(CN) – The Supreme Court on Monday agreed to review a decision that allows the United States to remove a Japanese couple residing in the United States after they were convicted on corporate tax fraud charges.
In 1997, 13 years after Akio Kawashima and Fusako Kawashima entered the United States as lawful permanent residents, they pleaded guilty to defrauding the government of more than $245,100 through a false tax return.
An immigration judge ruled that the convictions were aggravated felonies that made the Kawashimas removable. The Board of Immigration Appeals affirmed that decision and ordered the couple removed to Japan.
The 9th Circuit considered the Kawashimas’ cases separately, as they pleaded guilty to different charges with the wife admitting to aiding and assisting. Ultimately, and after some rehearings, the court ruled that husband was removable, and it remanded the wife’s petition so that the immigration court could determine what net loss her crime cost the government.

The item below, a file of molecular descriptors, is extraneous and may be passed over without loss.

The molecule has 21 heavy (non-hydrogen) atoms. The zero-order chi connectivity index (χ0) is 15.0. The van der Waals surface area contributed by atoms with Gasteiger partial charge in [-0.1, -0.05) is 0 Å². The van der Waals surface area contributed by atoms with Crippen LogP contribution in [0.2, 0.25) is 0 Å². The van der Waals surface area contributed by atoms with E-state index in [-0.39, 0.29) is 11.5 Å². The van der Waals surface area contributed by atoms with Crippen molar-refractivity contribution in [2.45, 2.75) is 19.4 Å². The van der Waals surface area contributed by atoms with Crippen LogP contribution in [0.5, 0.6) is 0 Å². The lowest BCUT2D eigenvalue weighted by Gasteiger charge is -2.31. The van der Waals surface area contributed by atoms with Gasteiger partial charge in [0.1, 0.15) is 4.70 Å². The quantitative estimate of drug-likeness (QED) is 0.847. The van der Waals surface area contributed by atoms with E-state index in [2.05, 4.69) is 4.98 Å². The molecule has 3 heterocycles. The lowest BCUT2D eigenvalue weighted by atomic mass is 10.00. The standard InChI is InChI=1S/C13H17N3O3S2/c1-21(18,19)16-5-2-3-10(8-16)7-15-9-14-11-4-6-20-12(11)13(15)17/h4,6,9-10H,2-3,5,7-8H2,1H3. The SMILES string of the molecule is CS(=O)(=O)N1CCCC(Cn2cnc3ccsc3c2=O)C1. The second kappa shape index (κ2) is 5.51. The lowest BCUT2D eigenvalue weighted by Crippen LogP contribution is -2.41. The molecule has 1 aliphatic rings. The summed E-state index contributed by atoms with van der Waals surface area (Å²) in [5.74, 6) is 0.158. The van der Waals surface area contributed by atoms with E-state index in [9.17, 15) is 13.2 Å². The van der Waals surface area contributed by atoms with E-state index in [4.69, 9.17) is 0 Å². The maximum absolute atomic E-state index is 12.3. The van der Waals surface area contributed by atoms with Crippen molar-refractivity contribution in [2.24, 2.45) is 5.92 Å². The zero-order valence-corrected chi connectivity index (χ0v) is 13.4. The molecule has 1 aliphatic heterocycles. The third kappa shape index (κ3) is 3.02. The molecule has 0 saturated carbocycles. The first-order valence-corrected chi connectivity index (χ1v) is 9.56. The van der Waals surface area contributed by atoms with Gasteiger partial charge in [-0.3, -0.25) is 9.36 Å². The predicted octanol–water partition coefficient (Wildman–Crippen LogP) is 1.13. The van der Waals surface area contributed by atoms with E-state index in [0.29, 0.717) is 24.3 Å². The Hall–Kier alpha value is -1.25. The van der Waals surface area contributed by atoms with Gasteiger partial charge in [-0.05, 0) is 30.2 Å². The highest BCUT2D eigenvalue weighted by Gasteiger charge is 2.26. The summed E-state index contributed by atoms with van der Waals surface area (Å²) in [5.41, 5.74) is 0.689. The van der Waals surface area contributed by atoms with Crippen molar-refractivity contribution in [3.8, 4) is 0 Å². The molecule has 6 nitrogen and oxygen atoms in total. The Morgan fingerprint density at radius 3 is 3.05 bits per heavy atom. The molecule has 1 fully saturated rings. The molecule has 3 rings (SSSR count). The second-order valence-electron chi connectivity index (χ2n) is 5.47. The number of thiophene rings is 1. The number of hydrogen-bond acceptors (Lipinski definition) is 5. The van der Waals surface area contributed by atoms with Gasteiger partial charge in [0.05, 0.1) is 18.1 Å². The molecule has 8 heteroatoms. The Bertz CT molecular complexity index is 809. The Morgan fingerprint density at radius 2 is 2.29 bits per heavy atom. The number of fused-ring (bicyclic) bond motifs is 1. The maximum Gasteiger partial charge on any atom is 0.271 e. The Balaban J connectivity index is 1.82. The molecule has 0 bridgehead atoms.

The Kawashimas say the court’s holding contradicts that of other circuits.
“If Mr. and Mrs. Kawashima were residents of Pennsylvania, New Jersey or Delaware, the plea agreements to which they stipulated would have concluded the proceeding with finality and resulted in no further punishment, having paid their debt for any wrongdoing,” their brief to the Supreme Court states. “Instead, they face in addition the irreversible sanction of exile because of an ambiguous statute which has divided Circuit Judges of the United States Courts of Appeals.”